…Yes, folks, you read that right. This could stretch into January. We know, we know, we can sense your muscles tensing from here, but every extra day this gets dragged out is an extra day we have to fight.


Here also are several other folks aside from @Celeste_Pewter, @TopherSpiro, and @aslavitt who you should be following on Twitter to stay on top of the GOP tax bill, which is morphing constantly, like a suspect science experiment in a horror movie. Some of these people are old friends from the Trumpcare fights. Some are tax experts.

Ben Wikler @benwikler

Michael Linden @michaelslinden

Seth Hanlon @sethhanlon

Sunjeev Bery @sunjeevbery

Lily Batchelder @lilybatch

Greg Leiserson @gregleiserson

Chad Bolt @chadderr


Also, you might want to check the posts we put up over the weekend and make sure you’ve already done everything they recommend. For instance, if you haven’t called your governor yet and asked him or her to make a statement about the GOP tax bill, please do.


Links to our recent posts:


Also consider helping Democrat Doug Jones in his run for a seat in the Alabama Senate. There’s no guarantee that Jones will win but if he does, it will reduce the GOP’s numbers in the Senate from 52-48 to 51-49 and create more headaches for McConnell.

Posts on ways to help Doug Jones (we’ve deleted the link to our post on the GOTV postcard campaign because its deadline has passed):

You can also donate to a GoFundMe that will pay for buses, vans, and gas for getting Alabama voters to the polls on December 12. As of 9 pm EST on December 6, it had raised more than $18,500 toward its $20,000 goal:


One last note, which we’ve stated before: Even if this bill ultimately implodes and never becomes law, we still need to vote out every Republican that we can in 2018. This whole process has been nothing less than legislative malpractice. They should be punished for aiding and abetting it. Period.

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Emergency Update Post: Fight the GOP Tax Bill, Still, December 4 Edition

This is an emergency update post on fighting the GOP tax bill from December 2-4, 2017.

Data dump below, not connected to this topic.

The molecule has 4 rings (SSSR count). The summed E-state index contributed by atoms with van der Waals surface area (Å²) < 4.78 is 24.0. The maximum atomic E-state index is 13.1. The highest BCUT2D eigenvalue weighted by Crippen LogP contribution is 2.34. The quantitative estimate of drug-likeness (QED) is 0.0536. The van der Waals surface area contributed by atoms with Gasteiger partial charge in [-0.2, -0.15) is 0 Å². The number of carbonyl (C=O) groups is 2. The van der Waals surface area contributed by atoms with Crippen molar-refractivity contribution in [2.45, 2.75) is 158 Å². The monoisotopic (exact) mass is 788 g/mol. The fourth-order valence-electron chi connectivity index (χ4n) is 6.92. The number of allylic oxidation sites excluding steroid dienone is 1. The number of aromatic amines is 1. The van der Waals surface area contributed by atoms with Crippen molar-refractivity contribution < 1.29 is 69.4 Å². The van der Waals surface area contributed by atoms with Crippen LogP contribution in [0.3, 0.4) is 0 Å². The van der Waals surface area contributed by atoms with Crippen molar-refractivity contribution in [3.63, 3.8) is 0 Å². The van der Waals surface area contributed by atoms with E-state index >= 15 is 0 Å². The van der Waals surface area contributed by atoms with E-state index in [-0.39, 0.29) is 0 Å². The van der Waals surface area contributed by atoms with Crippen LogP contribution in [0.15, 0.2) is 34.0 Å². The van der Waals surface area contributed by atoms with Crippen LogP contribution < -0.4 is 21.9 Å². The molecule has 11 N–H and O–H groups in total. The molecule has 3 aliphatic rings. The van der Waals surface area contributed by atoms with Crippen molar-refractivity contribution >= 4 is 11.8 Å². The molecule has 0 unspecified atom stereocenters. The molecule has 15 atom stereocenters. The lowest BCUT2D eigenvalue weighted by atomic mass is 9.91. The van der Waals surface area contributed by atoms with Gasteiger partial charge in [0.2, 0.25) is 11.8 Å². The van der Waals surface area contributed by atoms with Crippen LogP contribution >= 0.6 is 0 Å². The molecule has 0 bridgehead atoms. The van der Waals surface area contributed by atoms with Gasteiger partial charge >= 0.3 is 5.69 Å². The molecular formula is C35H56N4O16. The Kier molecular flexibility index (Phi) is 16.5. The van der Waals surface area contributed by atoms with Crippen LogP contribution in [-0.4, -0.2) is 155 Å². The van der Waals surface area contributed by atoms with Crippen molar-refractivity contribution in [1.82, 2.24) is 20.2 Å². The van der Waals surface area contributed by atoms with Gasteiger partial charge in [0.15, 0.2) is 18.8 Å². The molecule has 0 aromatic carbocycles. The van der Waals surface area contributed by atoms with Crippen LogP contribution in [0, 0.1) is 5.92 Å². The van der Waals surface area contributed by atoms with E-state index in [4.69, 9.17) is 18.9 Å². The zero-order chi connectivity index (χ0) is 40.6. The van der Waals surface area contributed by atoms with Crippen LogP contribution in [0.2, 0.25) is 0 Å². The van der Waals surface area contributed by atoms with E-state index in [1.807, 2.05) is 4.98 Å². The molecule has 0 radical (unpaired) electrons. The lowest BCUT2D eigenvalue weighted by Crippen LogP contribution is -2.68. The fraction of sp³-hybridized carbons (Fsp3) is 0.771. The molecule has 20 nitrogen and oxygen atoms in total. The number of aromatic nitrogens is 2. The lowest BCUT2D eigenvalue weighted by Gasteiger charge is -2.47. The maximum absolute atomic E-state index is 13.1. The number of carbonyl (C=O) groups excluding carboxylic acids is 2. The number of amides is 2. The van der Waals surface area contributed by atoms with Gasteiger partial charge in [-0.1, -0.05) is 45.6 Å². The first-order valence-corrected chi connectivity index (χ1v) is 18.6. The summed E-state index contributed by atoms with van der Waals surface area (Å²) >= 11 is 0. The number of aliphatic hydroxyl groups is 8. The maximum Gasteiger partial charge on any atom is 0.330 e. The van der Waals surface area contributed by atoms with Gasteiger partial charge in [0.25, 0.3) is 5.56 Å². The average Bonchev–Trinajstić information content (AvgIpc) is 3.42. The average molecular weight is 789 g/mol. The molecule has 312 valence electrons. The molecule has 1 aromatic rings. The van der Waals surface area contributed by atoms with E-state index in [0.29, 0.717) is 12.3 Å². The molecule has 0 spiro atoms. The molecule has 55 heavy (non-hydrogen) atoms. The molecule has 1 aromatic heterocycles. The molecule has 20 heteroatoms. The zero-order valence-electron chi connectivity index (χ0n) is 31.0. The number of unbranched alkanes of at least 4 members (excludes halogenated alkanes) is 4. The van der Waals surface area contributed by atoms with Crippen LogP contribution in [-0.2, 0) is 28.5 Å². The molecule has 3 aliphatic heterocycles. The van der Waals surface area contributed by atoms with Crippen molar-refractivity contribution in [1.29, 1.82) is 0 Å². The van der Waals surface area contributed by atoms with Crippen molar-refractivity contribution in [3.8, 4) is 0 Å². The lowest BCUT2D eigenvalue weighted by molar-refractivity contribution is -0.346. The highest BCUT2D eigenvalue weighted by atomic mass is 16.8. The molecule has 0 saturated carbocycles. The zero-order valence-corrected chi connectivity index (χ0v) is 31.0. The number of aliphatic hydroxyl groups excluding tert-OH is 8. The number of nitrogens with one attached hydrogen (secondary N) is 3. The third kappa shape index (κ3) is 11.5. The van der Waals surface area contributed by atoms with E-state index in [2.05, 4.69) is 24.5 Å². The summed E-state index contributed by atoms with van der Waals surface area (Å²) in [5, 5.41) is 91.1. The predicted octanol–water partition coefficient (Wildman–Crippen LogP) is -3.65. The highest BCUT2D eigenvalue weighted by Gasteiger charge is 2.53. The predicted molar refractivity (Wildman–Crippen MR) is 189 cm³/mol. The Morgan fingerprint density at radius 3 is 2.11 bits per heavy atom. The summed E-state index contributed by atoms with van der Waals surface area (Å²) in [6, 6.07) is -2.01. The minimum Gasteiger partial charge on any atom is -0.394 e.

So we’ve been telling you to follow @Celeste_Pewter, over and over, for weeks now.

Around noon on December 2, she tweeted a thread of actions that you can take, right now, to fight the GOP tax bill. Yes, it’s passed the Senate, but there’s still time to push back, and we need to push back forcefully and firmly over the next 72 hours.

We are just going to paste her tweets here. We don’t want you to miss any of them. (We didn’t copy over the first as it’s more of a throat-clearer.)

Update, later on December 3: Scroll down for a script from Celeste for calling the governor of your state. The GOP tax bill would remove the SALT deductions, aka State And Local Taxes. Right now, you can deduct them from your federal tax bill. If the GOP has its way, you won’t, and certain blue states will be hit doubly hard by that. Your governor will be alert to this and terrified by it, regardless of her or his party affiliation. It’s worthwhile to call.

Also, here is a Storify link that includes all the tweets below, plus later updates, which you can post to your Facebook page:

And we stress again–if you’re not following @Celeste_Pewter, do it, and follow @roadto2018, which she’s involved with as well.







Ok, massive thread coming up. Mute as needed. 1. Yes, it passed the Senate last night. Yes, you should be mad about this. However, this doesn’t mean it’s over. 2. The bill still has to go to conference committee, where they reconcile the House and Senate versions.

3. No, we don’t know if the House is just going to pass the Senate version. It’s possible, but they’ve traditionally been more conservative than the House. Without having a crystal ball in front of me, I believe they’re not going to like the sweeteners in the Senate version.

4. Per CSPAN, the House is going to vote on going to conference on Monday, at approximately 6:00 PM. (This is schedule to change. I’ll update once their calendars update) This means you have about 72 hours to take a stand. So these are your next steps.

5. Begin by calling your Senators, and responding appropriately to however they voted last night. Scripts below for GOP/Dem Senators. Yes, your Dem Senators need to hear from you. Validate what they just did. They worked pretty damn hard against near impossible odds.

6. Then call your House member, and let them know you want them you oppose both versions of the tax bill as it stands. Demand they strip out as many of the egregious amendments as possible.

7. Yes, we’d prefer it if these bills were killed completely. But we need to be prepared that the GOP is desperate, and needs to pass something, anything to run on for 2018. If we can at the VERY LEAST minimize the harm, then it’s still something.
8. Californians, with GOP House members – (Royce, Issa, etc.) – you are critical to this. The tax bill is going to hit California hard, and you need to work that angle for all you have. Do what others can’t do. Work your powers as a constituent.